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Demi Lovato has urged people all around the world to be careful about complimenting someone on their weight loss.
It can feel great when a friend or loved one recognises the hard work you've been putting into exercise or your diet, however the 'Dancing With the Devil' singer says there's a hidden danger when doing this.
They wrote on social media over the weekend that the sometimes 'pure' compliment can fuel a person's unhealthy obsession with their looks.
"IDK who needs to hear this but complimenting someone on their weight loss can be as harmful as complimenting someone on their weight gain in regards to talking to someone in recovery from an eating disorder," they said.
"If you don't know someone's history with food, please don't comment on their body. Because even if your intention is pure, it might leave that person awake at 2 a.m. overthinking that statement..."
Demi has been very open in the past about her body image issues and how she tried to achieve the perfect look.
However, the singer explained how compliments would make her ask 'what'd they think of my body before?'.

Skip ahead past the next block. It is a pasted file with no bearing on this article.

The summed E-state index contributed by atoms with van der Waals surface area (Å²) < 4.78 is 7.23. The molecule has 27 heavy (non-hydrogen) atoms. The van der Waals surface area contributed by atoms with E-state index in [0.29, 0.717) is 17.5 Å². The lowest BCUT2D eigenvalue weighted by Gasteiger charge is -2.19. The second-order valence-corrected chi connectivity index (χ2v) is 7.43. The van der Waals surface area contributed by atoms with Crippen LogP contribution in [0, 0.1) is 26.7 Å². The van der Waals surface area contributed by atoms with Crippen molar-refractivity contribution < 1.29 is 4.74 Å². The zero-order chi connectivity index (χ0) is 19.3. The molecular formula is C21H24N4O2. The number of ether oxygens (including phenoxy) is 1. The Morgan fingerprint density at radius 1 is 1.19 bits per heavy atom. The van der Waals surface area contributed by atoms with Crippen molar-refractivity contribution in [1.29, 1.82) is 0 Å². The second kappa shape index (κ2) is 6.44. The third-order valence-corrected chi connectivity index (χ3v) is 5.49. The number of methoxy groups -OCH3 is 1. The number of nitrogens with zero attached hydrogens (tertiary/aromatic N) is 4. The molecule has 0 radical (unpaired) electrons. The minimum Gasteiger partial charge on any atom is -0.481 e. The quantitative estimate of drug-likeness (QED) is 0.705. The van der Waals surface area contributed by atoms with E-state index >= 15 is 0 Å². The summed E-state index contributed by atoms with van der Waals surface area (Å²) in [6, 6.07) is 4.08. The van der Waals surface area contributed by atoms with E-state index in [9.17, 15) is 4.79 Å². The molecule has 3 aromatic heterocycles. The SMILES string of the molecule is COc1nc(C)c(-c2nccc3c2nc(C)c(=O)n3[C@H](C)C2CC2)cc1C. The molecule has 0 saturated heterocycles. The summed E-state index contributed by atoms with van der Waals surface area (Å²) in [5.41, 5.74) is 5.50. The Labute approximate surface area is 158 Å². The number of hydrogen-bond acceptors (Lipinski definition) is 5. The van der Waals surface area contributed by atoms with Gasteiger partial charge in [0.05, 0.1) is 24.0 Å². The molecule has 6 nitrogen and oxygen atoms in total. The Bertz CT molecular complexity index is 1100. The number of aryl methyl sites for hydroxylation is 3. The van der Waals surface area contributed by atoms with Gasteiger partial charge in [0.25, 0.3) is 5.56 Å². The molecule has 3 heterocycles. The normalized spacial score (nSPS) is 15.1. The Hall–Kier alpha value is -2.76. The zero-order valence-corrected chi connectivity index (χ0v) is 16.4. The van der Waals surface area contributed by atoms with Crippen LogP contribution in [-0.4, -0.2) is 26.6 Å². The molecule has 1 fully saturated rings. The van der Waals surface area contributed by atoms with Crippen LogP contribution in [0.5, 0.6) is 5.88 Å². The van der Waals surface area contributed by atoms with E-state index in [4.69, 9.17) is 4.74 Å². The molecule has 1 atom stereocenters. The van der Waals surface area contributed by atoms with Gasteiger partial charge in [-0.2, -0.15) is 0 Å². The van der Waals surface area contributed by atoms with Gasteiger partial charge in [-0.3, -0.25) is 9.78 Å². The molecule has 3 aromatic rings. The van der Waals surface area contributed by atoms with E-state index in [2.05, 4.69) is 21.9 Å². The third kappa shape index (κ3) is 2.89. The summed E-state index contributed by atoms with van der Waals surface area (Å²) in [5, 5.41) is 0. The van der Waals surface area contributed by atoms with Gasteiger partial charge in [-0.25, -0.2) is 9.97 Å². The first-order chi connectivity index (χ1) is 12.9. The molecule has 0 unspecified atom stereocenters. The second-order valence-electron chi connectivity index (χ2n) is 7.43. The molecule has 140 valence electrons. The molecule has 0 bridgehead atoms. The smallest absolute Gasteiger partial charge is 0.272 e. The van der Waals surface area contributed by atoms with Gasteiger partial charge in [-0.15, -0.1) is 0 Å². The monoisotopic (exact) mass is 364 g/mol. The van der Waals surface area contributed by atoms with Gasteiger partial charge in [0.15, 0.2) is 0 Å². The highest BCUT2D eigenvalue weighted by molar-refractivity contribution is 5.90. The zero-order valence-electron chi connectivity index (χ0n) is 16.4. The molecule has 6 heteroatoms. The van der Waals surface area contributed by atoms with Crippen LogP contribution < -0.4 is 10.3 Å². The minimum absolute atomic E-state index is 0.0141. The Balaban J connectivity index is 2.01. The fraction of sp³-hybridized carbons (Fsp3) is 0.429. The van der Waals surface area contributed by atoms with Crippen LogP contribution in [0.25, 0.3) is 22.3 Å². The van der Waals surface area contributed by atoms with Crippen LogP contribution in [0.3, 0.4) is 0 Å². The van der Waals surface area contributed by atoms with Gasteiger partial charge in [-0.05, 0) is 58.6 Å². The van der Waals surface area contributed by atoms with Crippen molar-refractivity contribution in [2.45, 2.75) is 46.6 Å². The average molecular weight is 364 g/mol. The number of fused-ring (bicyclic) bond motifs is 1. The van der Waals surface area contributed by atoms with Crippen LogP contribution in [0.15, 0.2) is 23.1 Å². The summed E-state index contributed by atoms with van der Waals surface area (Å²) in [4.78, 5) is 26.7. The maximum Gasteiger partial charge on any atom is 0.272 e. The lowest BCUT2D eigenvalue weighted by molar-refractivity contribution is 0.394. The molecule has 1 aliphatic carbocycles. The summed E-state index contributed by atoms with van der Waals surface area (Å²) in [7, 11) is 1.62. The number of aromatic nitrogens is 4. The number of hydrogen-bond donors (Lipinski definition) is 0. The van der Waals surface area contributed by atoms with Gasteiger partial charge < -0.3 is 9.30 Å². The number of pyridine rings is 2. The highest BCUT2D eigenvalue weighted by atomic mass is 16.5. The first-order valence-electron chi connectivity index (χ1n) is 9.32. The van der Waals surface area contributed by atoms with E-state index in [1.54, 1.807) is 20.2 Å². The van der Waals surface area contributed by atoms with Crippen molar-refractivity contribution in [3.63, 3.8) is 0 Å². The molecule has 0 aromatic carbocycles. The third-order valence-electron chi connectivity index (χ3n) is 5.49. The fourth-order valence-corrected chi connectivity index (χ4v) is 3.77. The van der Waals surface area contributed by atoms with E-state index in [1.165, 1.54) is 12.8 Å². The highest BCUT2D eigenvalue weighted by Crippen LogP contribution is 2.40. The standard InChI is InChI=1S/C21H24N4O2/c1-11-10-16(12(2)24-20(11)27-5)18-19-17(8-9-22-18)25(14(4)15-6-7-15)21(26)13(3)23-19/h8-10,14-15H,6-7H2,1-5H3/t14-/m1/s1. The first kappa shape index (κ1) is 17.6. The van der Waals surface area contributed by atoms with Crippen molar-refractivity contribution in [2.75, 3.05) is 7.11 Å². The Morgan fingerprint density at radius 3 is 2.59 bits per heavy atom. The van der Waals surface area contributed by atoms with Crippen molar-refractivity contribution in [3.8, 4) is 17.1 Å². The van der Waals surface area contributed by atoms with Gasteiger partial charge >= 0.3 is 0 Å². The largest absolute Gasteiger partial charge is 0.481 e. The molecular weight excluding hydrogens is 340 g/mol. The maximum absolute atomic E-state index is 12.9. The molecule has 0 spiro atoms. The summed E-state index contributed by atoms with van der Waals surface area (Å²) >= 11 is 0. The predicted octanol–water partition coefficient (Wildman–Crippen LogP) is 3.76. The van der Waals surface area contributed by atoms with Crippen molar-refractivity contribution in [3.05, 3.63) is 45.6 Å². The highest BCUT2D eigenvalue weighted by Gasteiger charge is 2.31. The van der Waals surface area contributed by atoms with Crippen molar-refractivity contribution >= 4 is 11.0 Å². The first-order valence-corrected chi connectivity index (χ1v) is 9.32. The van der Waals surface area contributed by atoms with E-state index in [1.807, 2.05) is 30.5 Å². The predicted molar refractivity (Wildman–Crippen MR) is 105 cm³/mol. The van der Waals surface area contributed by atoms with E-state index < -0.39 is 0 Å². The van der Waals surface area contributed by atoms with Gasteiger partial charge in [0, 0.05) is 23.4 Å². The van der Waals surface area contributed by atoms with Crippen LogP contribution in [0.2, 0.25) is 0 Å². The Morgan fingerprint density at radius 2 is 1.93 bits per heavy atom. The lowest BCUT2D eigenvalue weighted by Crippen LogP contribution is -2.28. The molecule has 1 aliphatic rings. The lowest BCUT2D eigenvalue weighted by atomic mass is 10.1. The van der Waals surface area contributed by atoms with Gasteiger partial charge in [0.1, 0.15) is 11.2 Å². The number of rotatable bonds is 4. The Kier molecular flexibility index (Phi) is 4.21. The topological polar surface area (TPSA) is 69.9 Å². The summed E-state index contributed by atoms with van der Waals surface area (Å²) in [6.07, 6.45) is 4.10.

"Moral of the story, I am more than the shell for my soul that is my body and every day I fight to remind myself of that, so I'm asking you to please not remind me that that is all people see of me sometimes," they explained.
Demi recently hit out against a frozen yoghurt shop for advertising what they claimed was a 'triggering' diet option.
They took aim at The Bigg Chill for allegedly forcing its customers to walk past 'tons of sugar-free cookies' and other diet foods before reaching the counter to order.
They told the company to 'do better' because they found it 'extremely hard' to order food when there were so many food options that promoted a sugar-free lifestyle.
Replying to their post, the yoghurt shop said: "We are not diet vultures. We cater to all our customers' needs for the past 36 years. We are sorry you found this offensive.
"We carry items for diabetics, celiac disease, vegan, and of course have many indulgent items as well."
On social media, users were divided. Some defended the frozen yoghurt shop, writing that it is correct to cater to a wide range of diets, while others agreed that its packaging was misleading.
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